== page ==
Ok, so what is better FUE or FUT?
I’ve noticed that FUT seems to be a lot cheaper and some sites say that it is actually more consistent and in general seems to give better results, but they also say that it may leave a scar.
05-24-2009, 06:50 AM
Let me begin by stating that if you desire to have surgery but not have a scar, then you are NOT a candidate for ANY surgery.
The myth that FUE is "scarless" surgery is FRAUDULENT and purposefully misleading on the part of several "FUE-only" clinics. When one FUE group tried to advertise that lie in New York I informed the New York state medical board and that group and it's advertisement vaporized instantly. Claiming that surgery is scarless is a blatent violation of law and will result in the revokation of the license of any medical doctor who publicly makes that false claim.
With that said, let's move on.
FUT and FUE are really complimentary forms of HT, not competing methods of which one must make a choice.
If you need a large area covered, then you most likely want to go for FUT because it is the best bang for the buck and gives the most reliable growth yields.
If you absoltuely, positively don't want strip surgery, then FUE is your only alternative.
As our current U.S. president is so (over) fond of saying: "let me be clear", BOTH methods leave scars. FUT will leave a narrow line across the back of your head, whereas FUE will leave little unpigmented dots across the back of your head. The only difference is that the FUE scars are not concentrated together and therefore harder to detect when wearing hair very short.
There is no doubt that FUE procedures are harsher on the grafts than FUT procedures. Because of this the final growth yields tend to be lower for FUE compared to FUT. But BOTH procedures work for the most part.
Here is an animation of an FUE graft being removed using the safest method that I am aware of. We first score down over the graft with a punch-like tool. We then grasp the graft with a forcepts and apply gentle traction. Note the tenting of the remaining tissue at the bottom of the graft as it holds the graft down. Then a tiny needle is inserted to perforate the teathering tissue to allow the graft to come free with minimal traction force instead of just pulling hard to rip the graft free. The hole that is left will seal up on its own and leave a small punctate scar about .9mm to 1mm wide.
Jeffrey Epstein, MD
05-24-2009, 01:57 PM
It has been my experience, over the past year or so as my experience with FUE has dramatically increased- to the point where I am now performing on average 3 to 4 FUE procedures weekly- that FUE has some definite indications, primarily due to the absence of the tell-tale hair transplant scar.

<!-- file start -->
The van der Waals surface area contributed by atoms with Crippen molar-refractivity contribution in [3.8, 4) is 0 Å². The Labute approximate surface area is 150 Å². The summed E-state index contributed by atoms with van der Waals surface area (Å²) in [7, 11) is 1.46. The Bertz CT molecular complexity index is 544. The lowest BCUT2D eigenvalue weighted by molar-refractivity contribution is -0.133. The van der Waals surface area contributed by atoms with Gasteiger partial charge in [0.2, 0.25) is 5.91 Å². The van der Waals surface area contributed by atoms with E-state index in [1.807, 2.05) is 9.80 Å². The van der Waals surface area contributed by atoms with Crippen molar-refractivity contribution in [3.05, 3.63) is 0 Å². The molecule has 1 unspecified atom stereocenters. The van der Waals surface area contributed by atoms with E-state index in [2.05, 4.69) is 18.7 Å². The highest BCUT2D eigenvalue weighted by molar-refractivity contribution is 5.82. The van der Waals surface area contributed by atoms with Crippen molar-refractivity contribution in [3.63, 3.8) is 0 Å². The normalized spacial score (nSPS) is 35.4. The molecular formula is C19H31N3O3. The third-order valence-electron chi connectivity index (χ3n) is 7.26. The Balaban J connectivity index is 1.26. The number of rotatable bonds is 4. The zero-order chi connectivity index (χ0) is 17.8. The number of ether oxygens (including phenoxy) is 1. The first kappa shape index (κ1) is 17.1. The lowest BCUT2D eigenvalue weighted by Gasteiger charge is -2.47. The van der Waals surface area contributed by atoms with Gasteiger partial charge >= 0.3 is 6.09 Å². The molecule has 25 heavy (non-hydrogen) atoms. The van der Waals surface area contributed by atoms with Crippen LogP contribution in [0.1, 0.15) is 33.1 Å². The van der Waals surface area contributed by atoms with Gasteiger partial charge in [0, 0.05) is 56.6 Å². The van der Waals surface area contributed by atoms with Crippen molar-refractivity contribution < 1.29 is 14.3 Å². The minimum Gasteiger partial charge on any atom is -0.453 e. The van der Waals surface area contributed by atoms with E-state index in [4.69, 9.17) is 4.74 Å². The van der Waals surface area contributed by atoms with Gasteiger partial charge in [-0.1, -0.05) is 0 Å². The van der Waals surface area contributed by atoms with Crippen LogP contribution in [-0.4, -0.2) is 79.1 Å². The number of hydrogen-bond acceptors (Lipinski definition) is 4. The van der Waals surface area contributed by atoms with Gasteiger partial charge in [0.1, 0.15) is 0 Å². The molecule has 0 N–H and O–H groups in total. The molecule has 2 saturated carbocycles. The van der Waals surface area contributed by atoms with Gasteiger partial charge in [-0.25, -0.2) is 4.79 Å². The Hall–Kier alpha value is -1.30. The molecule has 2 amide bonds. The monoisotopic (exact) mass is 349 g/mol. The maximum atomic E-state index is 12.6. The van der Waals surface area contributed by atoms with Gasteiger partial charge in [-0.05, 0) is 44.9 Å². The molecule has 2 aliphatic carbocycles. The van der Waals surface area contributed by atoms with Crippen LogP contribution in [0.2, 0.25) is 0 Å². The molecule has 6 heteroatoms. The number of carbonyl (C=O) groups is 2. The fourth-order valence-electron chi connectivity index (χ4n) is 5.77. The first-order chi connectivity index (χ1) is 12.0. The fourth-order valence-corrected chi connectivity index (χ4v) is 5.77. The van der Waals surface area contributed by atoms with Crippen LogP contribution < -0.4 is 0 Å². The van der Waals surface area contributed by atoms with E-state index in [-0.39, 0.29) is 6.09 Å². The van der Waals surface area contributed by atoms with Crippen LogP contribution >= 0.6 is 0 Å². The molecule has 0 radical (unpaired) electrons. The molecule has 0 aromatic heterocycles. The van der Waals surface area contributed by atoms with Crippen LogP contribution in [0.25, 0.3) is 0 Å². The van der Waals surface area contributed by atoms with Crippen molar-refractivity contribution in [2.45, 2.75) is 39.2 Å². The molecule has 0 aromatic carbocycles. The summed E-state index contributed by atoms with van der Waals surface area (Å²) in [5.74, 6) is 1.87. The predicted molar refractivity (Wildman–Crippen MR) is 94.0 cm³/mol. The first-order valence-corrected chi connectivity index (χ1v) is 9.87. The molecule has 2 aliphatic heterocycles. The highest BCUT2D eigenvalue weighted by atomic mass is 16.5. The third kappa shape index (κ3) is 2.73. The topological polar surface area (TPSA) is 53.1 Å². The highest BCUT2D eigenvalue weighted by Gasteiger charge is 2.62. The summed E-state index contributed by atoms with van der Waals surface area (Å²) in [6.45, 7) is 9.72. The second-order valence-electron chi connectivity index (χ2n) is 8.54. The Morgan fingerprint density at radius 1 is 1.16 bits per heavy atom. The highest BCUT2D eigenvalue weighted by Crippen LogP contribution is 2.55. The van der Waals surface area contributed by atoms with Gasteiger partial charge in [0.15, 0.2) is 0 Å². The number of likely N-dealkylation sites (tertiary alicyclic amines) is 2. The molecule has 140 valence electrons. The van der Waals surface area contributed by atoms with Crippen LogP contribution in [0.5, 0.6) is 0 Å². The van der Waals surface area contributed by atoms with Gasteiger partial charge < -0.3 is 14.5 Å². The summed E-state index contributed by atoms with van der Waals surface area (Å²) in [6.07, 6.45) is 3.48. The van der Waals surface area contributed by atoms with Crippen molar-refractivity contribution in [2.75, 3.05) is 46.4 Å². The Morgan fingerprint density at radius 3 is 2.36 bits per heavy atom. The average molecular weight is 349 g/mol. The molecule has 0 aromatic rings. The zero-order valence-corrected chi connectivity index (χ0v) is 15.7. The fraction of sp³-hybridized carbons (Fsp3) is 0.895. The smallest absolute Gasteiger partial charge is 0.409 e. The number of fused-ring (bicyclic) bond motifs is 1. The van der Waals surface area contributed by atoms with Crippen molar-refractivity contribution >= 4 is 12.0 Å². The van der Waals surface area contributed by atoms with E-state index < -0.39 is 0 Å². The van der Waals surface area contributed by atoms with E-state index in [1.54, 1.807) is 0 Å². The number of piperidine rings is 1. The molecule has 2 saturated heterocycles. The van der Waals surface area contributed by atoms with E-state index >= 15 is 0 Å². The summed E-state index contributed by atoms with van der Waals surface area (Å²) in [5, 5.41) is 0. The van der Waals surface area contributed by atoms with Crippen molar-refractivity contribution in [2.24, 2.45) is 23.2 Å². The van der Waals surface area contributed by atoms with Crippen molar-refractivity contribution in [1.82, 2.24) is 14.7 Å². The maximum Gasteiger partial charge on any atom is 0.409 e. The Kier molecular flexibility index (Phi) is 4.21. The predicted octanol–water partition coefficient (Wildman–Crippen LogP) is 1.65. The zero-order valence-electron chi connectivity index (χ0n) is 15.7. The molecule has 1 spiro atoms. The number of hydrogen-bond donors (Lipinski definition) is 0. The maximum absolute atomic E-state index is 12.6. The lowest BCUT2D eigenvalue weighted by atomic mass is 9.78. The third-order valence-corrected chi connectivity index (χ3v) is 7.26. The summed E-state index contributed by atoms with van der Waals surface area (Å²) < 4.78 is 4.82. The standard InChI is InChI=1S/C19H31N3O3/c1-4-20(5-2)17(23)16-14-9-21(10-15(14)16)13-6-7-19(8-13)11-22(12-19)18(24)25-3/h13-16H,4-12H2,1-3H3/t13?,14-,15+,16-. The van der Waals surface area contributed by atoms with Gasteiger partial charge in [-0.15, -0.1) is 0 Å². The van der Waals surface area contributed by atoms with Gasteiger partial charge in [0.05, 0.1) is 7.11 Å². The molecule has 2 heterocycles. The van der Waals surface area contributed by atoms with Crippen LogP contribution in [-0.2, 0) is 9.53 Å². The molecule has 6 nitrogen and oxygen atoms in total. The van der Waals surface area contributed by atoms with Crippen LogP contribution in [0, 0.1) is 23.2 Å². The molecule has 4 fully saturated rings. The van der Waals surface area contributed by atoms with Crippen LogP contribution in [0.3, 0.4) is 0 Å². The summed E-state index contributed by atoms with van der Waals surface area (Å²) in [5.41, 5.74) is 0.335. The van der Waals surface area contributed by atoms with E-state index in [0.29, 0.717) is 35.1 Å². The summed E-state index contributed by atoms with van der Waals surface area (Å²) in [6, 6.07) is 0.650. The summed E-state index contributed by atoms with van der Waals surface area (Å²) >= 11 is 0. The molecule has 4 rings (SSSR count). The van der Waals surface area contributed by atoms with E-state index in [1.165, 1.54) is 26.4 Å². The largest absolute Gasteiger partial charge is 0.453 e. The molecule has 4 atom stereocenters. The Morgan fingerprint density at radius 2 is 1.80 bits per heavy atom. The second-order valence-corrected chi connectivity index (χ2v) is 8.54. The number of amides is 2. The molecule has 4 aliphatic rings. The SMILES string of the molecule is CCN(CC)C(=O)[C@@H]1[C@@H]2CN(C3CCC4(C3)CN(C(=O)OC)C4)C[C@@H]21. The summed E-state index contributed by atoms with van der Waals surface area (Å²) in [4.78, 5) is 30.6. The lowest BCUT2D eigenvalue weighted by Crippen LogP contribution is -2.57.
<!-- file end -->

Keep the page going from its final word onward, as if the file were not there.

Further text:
Now, for most individuals who have a strip FUG procedure, this scar is less than 2 mm in width- allowing individuals to cut the hair quite short. However, if the head is shaved, no matter how perfect this scar heals- and no matter even if grafts are subsequently placed into the scar- it will be visible.
This as opposed to FUE, where in my experience, most patients can have essentially an undetectable normal appearing scalp after having as many as 2,400 FUE grafts extracted. Going over this number can, in individuals with great donor density, be done no problem- where as many as 3,500 or so grafts can then be removed from a donor area that contains 20,000 or more follicular units.
So, for whom do I recommend FUE procedures?
1. Patients who are young- typically 24 to 28 or so years old, who may still want to shave their head in the future, but currently are devastated by their hair loss and are seeking to do something about it. In these patients, 1700 to 1800 grafts, placed strategically in the frontal forelock can make a huge difference in appearance- and therefore self-esteem. If in the future they decide not to have any further work done, the transplanted frontal forelock will provide a natural look for life, and there is no detectable donor site scarring. And if more work is in fact desired, these patients can likely have another FUE procedure, or switch over to FUG strip where they know they are never going to shave their head. Because younger patients tend to have a higher incidence of widened scars from strip removal, FUE has a particular advantage.
2. Any patient who cuts his hair very short with a #3 or shorter and is unwilling, if in the case of a slightly widened strip donor site scar that they would be willing to let their hair be a bit longer.
3. Almost any African-American patient, the overwhelming majority who shave their heads and look quite good at that.
4. Patients who have had scarring from prior donor strips who are seeking the maximum number of grafts.
5. Patients who have a donor site scar that they wish to have filled in with grafts.
Of course, there are some other considerations for deciding on FUE vs. FUG/strip, but these are sound guidelines.
Jeffrey Epstein, MD, FACS
Miami and NYC